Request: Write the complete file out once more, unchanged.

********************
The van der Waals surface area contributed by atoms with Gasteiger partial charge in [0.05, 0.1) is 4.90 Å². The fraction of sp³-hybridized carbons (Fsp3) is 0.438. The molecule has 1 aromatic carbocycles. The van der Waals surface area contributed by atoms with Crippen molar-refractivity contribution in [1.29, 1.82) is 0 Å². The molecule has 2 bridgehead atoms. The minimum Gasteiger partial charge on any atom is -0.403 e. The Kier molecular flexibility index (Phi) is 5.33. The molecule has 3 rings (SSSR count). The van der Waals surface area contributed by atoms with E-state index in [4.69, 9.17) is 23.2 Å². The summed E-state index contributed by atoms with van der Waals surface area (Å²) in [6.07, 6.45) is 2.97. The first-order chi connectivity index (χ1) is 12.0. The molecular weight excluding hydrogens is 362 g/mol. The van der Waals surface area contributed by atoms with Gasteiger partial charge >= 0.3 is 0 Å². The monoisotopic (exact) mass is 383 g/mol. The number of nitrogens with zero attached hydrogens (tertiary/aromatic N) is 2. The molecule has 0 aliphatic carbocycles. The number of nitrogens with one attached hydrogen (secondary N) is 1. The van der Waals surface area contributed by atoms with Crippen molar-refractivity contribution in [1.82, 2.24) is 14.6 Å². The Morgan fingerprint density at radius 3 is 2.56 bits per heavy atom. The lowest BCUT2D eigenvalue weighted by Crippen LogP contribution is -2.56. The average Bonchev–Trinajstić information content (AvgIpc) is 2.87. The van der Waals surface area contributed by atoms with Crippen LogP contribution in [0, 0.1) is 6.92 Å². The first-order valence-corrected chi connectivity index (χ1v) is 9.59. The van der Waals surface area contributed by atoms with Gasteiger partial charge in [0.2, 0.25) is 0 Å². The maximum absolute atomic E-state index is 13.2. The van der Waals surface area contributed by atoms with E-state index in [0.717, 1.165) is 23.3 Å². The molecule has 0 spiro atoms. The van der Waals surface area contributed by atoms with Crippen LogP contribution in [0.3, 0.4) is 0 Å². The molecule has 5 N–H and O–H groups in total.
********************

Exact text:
The van der Waals surface area contributed by atoms with Gasteiger partial charge in [0.05, 0.1) is 4.90 Å². The fraction of sp³-hybridized carbons (Fsp3) is 0.438. The molecule has 1 aromatic carbocycles. The van der Waals surface area contributed by atoms with Crippen molar-refractivity contribution in [1.29, 1.82) is 0 Å². The molecule has 2 bridgehead atoms. The minimum Gasteiger partial charge on any atom is -0.403 e. The Kier molecular flexibility index (Phi) is 5.33. The molecule has 3 rings (SSSR count). The van der Waals surface area contributed by atoms with E-state index in [4.69, 9.17) is 23.2 Å². The summed E-state index contributed by atoms with van der Waals surface area (Å²) in [6.07, 6.45) is 2.97. The first-order chi connectivity index (χ1) is 12.0. The molecular weight excluding hydrogens is 362 g/mol. The van der Waals surface area contributed by atoms with Gasteiger partial charge >= 0.3 is 0 Å². The monoisotopic (exact) mass is 383 g/mol. The number of nitrogens with zero attached hydrogens (tertiary/aromatic N) is 2. The molecule has 0 aliphatic carbocycles. The number of nitrogens with one attached hydrogen (secondary N) is 1. The van der Waals surface area contributed by atoms with Crippen molar-refractivity contribution in [1.82, 2.24) is 14.6 Å². The Morgan fingerprint density at radius 3 is 2.56 bits per heavy atom. The lowest BCUT2D eigenvalue weighted by Crippen LogP contribution is -2.56. The average Bonchev–Trinajstić information content (AvgIpc) is 2.87. The van der Waals surface area contributed by atoms with Crippen LogP contribution in [0, 0.1) is 6.92 Å². The first-order valence-corrected chi connectivity index (χ1v) is 9.59. The van der Waals surface area contributed by atoms with Gasteiger partial charge in [0.2, 0.25) is 0 Å². The maximum absolute atomic E-state index is 13.2. The van der Waals surface area contributed by atoms with E-state index in [0.717, 1.165) is 23.3 Å². The molecule has 0 spiro atoms. The van der Waals surface area contributed by atoms with Crippen LogP contribution in [0.3, 0.4) is 0 Å². The molecule has 5 N–H and O–H groups in total.